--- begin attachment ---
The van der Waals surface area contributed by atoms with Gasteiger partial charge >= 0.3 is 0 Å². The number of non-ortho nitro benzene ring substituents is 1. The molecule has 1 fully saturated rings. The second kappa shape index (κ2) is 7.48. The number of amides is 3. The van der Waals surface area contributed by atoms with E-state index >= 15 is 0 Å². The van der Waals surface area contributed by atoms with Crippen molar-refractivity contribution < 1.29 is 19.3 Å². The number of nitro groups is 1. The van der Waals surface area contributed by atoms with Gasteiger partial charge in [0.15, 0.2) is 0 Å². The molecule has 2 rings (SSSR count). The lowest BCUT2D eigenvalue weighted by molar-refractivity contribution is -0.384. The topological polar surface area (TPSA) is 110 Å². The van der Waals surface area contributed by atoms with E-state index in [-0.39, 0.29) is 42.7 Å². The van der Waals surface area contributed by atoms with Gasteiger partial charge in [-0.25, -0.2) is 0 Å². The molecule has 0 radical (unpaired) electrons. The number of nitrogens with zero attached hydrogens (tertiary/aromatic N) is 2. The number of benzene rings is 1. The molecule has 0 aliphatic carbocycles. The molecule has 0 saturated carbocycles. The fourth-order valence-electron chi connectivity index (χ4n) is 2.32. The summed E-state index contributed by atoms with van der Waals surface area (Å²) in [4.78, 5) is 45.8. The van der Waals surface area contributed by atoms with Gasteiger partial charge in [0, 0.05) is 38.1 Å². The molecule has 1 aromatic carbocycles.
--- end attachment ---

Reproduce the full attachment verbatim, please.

The van der Waals surface area contributed by atoms with Gasteiger partial charge >= 0.3 is 0 Å². The number of non-ortho nitro benzene ring substituents is 1. The molecule has 1 fully saturated rings. The second kappa shape index (κ2) is 7.48. The number of amides is 3. The van der Waals surface area contributed by atoms with E-state index >= 15 is 0 Å². The van der Waals surface area contributed by atoms with Crippen molar-refractivity contribution < 1.29 is 19.3 Å². The number of nitro groups is 1. The van der Waals surface area contributed by atoms with Gasteiger partial charge in [0.15, 0.2) is 0 Å². The molecule has 2 rings (SSSR count). The lowest BCUT2D eigenvalue weighted by molar-refractivity contribution is -0.384. The topological polar surface area (TPSA) is 110 Å². The van der Waals surface area contributed by atoms with E-state index in [-0.39, 0.29) is 42.7 Å². The van der Waals surface area contributed by atoms with Gasteiger partial charge in [-0.25, -0.2) is 0 Å². The molecule has 0 radical (unpaired) electrons. The number of nitrogens with zero attached hydrogens (tertiary/aromatic N) is 2. The number of benzene rings is 1. The molecule has 0 aliphatic carbocycles. The molecule has 0 saturated carbocycles. The fourth-order valence-electron chi connectivity index (χ4n) is 2.32. The summed E-state index contributed by atoms with van der Waals surface area (Å²) in [4.78, 5) is 45.8. The van der Waals surface area contributed by atoms with Gasteiger partial charge in [0, 0.05) is 38.1 Å². The molecule has 1 aromatic carbocycles.